Frozen II appears in an aspect ratio of 2.39:1 on this 4K UHD Disc. As expected, the movie delivered strong visuals.
At all times, the film showed fine delineation. No instances of softness arose, so the image remained tight and well-defined.
I witnessed no jagged edges or shimmering, and edge haloes were absent. Of course, no print flaws popped up, so this remained a clean presentation.
Colors worked well. As expected, a chilly blue tint dominated, but we also got a mix of other hues, and these seemed nicely rendered. The disc’s HDR added warmth and intensity to the tones.
Blacks appeared dark and deep, and shadows seemed smooth and concise. HDR contributed more vibrant whites and stronger contrast. Everything about the image satisfied.
Downconverted to Dolby TrueHD 7.1 I also felt pleased with the film’s Dolby Atmos soundtrack. Parts of the audio stayed with general sense of the various situations, but more than a few action scenes resulted.
The livelier sequences displayed nice range and involvement, and the rest of the material also managed to place us in the locations well. The track used the different channels to convey a lot of subtle but engaging information.
Audio quality satisfied. Speech remained natural and distinctive, while music appeared peppy and clear.
Effects showed nice dynamics, with crisp highs and warm lows. I thought the soundtrack added zest to the proceedings.
How did the 4K UHD compare to the Blu-ray version? This disc’s Atmos mix added a bit of breadth to the BD”s 7.1 affair.
Visuals showed a little extra bite as well. The 4K UHD brought stronger sharpness, with more vibrant colors and more intense whites/contrast. Though not a big upgrade, the 4K UHD became the more appealing rendition of the film.
Given the movie’s success, the roster of extras feels skimpy. Only one component appears on the 4K UHD disc: Sing Along with the Movie mode. This simply displays song lyrics at the appropriate times. Yawn.
An included Blu-ray copy provides the other extras. A collection of Outtakes spans two minutes, 26 seconds and shows silliness with the actors during the recording sessions. It’s typical blooper stuff, though the studio setting offers a twist.
A few featurettes follow, and Did You Know??? brings a four-minute, 27-second reel. Here we find trivia tidbits about Frozen II. Expect a brisk and fairly informative little piece.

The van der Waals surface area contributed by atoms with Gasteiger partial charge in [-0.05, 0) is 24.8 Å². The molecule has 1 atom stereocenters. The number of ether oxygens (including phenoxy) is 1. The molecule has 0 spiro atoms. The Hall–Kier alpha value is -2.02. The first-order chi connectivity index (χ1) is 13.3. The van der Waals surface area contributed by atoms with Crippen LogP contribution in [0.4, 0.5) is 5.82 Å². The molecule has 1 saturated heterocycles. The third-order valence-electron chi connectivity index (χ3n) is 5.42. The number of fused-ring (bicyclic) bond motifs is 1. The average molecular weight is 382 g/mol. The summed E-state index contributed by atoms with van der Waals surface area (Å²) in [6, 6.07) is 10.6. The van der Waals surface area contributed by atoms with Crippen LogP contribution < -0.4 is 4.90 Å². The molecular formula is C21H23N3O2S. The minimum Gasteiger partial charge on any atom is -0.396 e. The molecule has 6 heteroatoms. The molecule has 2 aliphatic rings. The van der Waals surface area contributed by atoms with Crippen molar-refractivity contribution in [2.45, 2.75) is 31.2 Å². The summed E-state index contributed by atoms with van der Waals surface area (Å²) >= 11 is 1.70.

The Spirits of Frozen II lasts 12 minutes, two seconds and provides comments from director/screenwriter Jennifer Lee, director Chris Buck, animation supervisor Trent Corey, character art director Bill Schwab, heads of effects animation Marlon West and Dale Mayeda, and actors Kristen Bell, Evan Rachel Wood, Sterling K. Brown, Josh Gad, Jonathan Groff, and Idina Menzel.
“Spirits” looks at new characters, animation and related elements. This doesn’t become a deep program, but it adds some good information.
Next comes Scoring a Sequel, a three-minute, 49-second clip with executive music producer Tom MacDougall and composer Christophe Beck. They give us a quick look at the movie’s music. Expect some decent insights, but “Scoring” is way too short to tell us much.
Five Deleted Scenes fill a total of 17 minutes, 58 seconds, including intros from Lee and Buck. They provide notes about the sequences, though they don’t always let us know why the material didn’t make the final cut.
As for the scenes themselves, they add a little to character elements. Outside of one in which Kristoff reveals his feelings, none of them seem especially memorable or significant, though.
We also locate two Deleted Songs: “Home” (4:22) and “I Wanna Get This Right” (6:24). Those running times also contain intros from Lee and Buck. They give us useful details.
“Home” offers Elsa’s ode to Arendelle, while “Right” shows another attempt by Kristoff to deal with his proposal. “Home” feels superfluous, and “Lost in the Woods” provides a better Kristoff tune.
Under Gale Tests, we see two clips: “Gale Test” (3:01) and “Hand Drawn Gale Test” (0:55). Along with more intros from Lee and Buck, we see early attempts to depict wind on screen. This turns into a fun examination.
A multilanguage reel presents ”Into the Unknown” in 29 Languages. This runs three minutes, seven seconds, and indeed lets us hear a line or two of 29 different renditions of the song. While interesting, why not use additional tracks to allow us to screen the entire song in each language?
We also get two Music Videos. We discover “Into the Unknown” from Panic! At the Disco and “Lost in the Woods” from Weezer.
I always expect Disney music videos to feature pretty teen Disney Channel stars, so these choices seem quirky, to say the least – and welcome. Both bands manage their own spins on the songs.
As for the videos, “Unknown” sticks with a pretty standard movie clip/lip-synch format, but “Woods” becomes more creative. It also features Kristen Bell, so it works much better than most.
The Blu-ray opens with ads for Onward and Mulan (2020). No trailer for Frozen II appears here.
Though the first film left me unenthusiastic, I hoped Frozen II would improve on the formula. Alas, it didn’t, as the sequel seemed generic and uninspired. The 4K UHD brings strong picture and audio but it lacks substantial bonus materials. Maybe Frozen III will enchant me but this one leaves me cold.
To rate this film visit the original review of FROZEN II